Anne Courtney
Gulf History Cataloguer -British Library/Qatar Foundation Partnership

Further reading:
The story of the Mary Mallaby is told over multiple files: IOR/R/15/1/100; IOR/R/15/1/102; IOR/R/15/1/103, which are all available on the Qatar Digital Library.

Articles about the insurance fraud case can be found in the British Newspaper Archive - also available from Findmypast.

 

22 June 2020

Solving a suffragette mystery – who was Miss Wolff van Sandau?

In 2019 a Women’s Social and Political Union medal was sold at auction in London.  It was awarded in 1912 to Elsie Wolff van Sandau in recognition of ‘ a gallant action, whereby through endurance to the last extremity of hunger and hardship, a great principle of political justice was vindicated’.

WSPU membership card from the scrapbook of Maud Arncliffe SennettWomen’s Social and Political Union membership card from the scrapbook of Maud Arncliffe Sennett


On 4 March 1912 Miss Wolff van Sandau broke a window of the post office in Howick Place, Victoria.  She was sentenced to two months’ hard labour in prison for wilful damage.

 

Arrest of Miss Wolff Van Sandau reported in 'Votes for Women' 29 March 1912
Votes for Women 29 March 1912 British Newspaper Archive

Miss Wolff van Sandau had previously been imprisoned in February 1907 after taking part in a suffragette deputation, and again in November 1910 when she was arrested in Parliament Square on ‘Black Friday’.

The name van Sandau rang bells with me.  We published a blog post featuring Lewis van Sandau of the Bengal Army who was shot dead when mistaken for a ghost.  I wondered if I could find a connection between our unfortunate officer and the suffragette.

There are references to both Elsie Wolff van Sandau and Mathilde (or Matilda) Wolff van Sandau in suffragette records, leading some to conclude that there were two sisters campaigning.  But I believe that there was only one Miss Wolff van Sandau.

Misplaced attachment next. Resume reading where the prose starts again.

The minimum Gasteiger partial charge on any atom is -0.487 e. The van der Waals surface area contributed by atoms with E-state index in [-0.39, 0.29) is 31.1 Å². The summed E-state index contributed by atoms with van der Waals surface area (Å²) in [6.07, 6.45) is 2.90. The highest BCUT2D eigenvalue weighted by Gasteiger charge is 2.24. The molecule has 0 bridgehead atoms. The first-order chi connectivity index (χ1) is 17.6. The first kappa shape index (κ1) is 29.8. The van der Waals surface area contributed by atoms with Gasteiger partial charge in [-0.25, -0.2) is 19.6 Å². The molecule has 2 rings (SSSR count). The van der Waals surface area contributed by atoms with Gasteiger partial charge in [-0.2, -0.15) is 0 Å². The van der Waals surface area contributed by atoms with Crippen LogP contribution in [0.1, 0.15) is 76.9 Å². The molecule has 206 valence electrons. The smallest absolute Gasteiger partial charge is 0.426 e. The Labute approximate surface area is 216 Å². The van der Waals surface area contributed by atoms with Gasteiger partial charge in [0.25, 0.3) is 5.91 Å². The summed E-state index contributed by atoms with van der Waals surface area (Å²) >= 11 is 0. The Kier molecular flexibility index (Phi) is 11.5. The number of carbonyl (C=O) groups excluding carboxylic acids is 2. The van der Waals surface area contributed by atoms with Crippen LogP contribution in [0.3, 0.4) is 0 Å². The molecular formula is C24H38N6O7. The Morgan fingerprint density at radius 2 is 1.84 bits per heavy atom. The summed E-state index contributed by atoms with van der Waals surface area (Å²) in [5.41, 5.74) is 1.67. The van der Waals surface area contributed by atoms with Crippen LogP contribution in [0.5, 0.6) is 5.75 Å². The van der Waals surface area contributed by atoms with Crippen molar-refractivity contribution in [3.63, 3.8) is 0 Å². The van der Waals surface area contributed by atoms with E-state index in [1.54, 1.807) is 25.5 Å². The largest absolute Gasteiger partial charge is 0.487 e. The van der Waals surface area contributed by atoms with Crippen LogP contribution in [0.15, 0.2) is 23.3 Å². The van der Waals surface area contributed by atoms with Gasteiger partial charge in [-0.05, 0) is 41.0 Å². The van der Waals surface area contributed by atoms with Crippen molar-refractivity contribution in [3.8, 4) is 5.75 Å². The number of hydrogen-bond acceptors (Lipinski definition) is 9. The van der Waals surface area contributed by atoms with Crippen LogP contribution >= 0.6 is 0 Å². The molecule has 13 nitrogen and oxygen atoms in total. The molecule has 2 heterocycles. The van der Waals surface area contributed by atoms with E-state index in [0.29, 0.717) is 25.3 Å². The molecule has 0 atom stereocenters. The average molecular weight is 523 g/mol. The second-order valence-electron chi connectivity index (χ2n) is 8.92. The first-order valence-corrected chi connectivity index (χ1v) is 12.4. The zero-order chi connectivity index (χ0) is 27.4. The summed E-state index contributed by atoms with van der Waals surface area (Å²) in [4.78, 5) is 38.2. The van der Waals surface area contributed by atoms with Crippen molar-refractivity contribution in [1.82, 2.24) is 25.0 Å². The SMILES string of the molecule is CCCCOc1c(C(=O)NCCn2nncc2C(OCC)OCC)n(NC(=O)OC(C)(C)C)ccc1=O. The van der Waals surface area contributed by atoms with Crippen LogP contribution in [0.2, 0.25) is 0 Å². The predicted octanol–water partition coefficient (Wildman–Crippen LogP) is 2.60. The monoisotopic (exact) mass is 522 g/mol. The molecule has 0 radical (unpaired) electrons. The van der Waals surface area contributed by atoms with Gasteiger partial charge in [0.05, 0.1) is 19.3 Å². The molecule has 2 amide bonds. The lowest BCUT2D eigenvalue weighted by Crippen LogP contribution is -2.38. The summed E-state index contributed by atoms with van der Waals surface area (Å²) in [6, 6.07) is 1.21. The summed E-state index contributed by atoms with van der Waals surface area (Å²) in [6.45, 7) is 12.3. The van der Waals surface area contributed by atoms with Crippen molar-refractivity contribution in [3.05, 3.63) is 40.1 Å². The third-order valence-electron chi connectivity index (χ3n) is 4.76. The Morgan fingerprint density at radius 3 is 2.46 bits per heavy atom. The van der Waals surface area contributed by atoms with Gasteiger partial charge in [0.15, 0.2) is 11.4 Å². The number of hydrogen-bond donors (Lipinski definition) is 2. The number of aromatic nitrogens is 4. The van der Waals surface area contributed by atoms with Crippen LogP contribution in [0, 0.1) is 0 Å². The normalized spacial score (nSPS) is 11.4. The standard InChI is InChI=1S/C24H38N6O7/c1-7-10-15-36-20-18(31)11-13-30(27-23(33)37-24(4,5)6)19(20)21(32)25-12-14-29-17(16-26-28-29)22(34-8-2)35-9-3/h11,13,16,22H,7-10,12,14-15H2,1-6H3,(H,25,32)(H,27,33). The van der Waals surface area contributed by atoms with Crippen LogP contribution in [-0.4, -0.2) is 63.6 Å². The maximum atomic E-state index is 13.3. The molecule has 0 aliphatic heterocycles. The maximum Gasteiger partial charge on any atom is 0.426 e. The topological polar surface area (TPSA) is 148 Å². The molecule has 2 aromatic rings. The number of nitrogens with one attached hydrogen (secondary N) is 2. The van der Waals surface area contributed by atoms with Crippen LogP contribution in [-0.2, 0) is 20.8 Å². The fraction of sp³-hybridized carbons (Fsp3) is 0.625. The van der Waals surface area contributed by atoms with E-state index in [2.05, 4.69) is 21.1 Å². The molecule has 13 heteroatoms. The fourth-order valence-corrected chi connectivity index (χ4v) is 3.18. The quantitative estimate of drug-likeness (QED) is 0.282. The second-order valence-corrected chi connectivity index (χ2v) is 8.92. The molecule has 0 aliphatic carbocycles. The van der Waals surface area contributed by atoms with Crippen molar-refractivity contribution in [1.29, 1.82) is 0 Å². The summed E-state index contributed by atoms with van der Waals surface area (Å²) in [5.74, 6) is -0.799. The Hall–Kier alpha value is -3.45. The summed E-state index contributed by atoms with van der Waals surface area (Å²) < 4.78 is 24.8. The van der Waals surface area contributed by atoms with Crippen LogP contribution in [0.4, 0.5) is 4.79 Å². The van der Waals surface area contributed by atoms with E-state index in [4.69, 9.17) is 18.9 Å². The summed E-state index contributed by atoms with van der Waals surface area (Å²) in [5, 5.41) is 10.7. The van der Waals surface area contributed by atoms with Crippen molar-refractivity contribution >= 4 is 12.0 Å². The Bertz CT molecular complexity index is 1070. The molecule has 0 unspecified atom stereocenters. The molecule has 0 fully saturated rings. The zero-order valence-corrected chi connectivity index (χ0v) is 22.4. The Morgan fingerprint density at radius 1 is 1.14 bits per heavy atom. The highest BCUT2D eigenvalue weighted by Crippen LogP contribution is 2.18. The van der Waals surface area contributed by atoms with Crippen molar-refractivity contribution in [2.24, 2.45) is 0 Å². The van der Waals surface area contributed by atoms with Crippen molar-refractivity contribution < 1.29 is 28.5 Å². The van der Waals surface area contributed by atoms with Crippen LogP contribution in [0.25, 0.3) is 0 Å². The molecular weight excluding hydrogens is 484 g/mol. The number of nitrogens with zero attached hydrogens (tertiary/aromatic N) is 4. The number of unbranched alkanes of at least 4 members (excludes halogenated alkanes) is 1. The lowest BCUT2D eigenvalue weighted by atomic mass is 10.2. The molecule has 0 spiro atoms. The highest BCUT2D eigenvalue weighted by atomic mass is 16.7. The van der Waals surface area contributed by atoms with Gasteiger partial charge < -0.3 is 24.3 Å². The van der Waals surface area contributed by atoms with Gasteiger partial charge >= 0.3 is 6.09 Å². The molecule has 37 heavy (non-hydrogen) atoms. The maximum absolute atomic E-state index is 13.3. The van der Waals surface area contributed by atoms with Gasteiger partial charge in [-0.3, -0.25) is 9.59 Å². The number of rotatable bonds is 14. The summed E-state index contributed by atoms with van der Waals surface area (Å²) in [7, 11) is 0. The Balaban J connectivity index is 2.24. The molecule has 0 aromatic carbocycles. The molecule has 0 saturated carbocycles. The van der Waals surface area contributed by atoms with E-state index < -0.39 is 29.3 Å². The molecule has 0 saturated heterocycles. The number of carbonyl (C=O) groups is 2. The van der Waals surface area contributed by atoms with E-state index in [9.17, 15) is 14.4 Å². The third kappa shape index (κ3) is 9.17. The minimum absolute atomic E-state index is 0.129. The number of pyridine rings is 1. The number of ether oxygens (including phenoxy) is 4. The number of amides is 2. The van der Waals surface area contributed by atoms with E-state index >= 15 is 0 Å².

Votes for Women published a brief biography in 1910 stating that ‘Miss Wolff von Sandau’ had worked for women’s suffrage for nearly 30 years.  She was a music teacher.  Her grandfather Reverend Dr Ernst Schwabe had been private chaplain to Queen Victoria’s mother.

Biographical note from 'Votes for Women'
Votes for Women 25 November 1910 British Newspaper Archive

I found the marriage in London in 1832 of Ernst Schwabe’s daughter Bethia Friedericke to Ernst Woolf, who was a flax manufacturer in Leeds.  In the early 1840s Ernst and Bethia moved with their children to Dresden in Germany.  Their daughter Elise Eugenie Mathilde Wolff was born there in 1843.

In the 1881 census Elise Eugenie M. Wolff is a music professor aged 37 living in Clapham, South London.  In 1891 she is listed in Kensington as Mathilda Wolff, pianist.

A newspaper advertisement in 1888 names her as Fraulein Mathilde Wolff of the Dresden Conservatoire.

Advertisement for the Hastings and St Leonards College of Music in The Hastings and St Leonards Observer 22 September 1888Advertisement for the Hastings and St Leonards College of Music in The Hastings and St Leonards Observer 22 September 1888 British Newspaper Archive

There are reports of her concerts, such as this one in 1888 at Collard’s Rooms in Grosvenor Street London.


Report of concert in 'The Era' 16 June 1888Report of concert at Collard’s Rooms in Grosvenor Street London The Era 16 June 1888 British Newspaper Archive

 

Miss Wolff advertised in newspapers for pupils and for lodgers. She entertained members of the Women’s Vegetarian Union at her home.

Meeting of Women's Vegetarian Union reported in 'The Queen' 20 July 1895Meeting of Women's Vegetarian Union - The Queen 20 July 1895 British Newspaper Archive

 

In 1889 she used the name Wolff  van Sandau when publishing a song ‘David’s Message’.

 Article mentioning song 'David's Message' in 'The Graphic' 12 January 1889
The Graphic 12 January 1889 British Newspaper Archive

 

It was reported in 1895 that Miss Mathilde Wolff van Sandau was managing the new Equitable International Chess Club for Ladies.


Newspaper article about Equitable International Chess Club for LadiesMorning Post 10 June 1895 British Newspaper Archive

 

In 1911 she refused to provide information to the 1911 census and is recorded as simply ’Miss Wolfe – Suffragette’.

Her brother Henry William Wolff (1840-1931) also left Germany to live in England. He was a well-known journalist and writer and founder of the Co-Operative Alliance.

Portrait of Henry William Wolff writing at the Reform Club

Henry William Wolff at the Reform Club by Eyre Crowe, 1905 NPG D6688 © National Portrait Gallery, London National Portrait Gallery Creative Commons Licence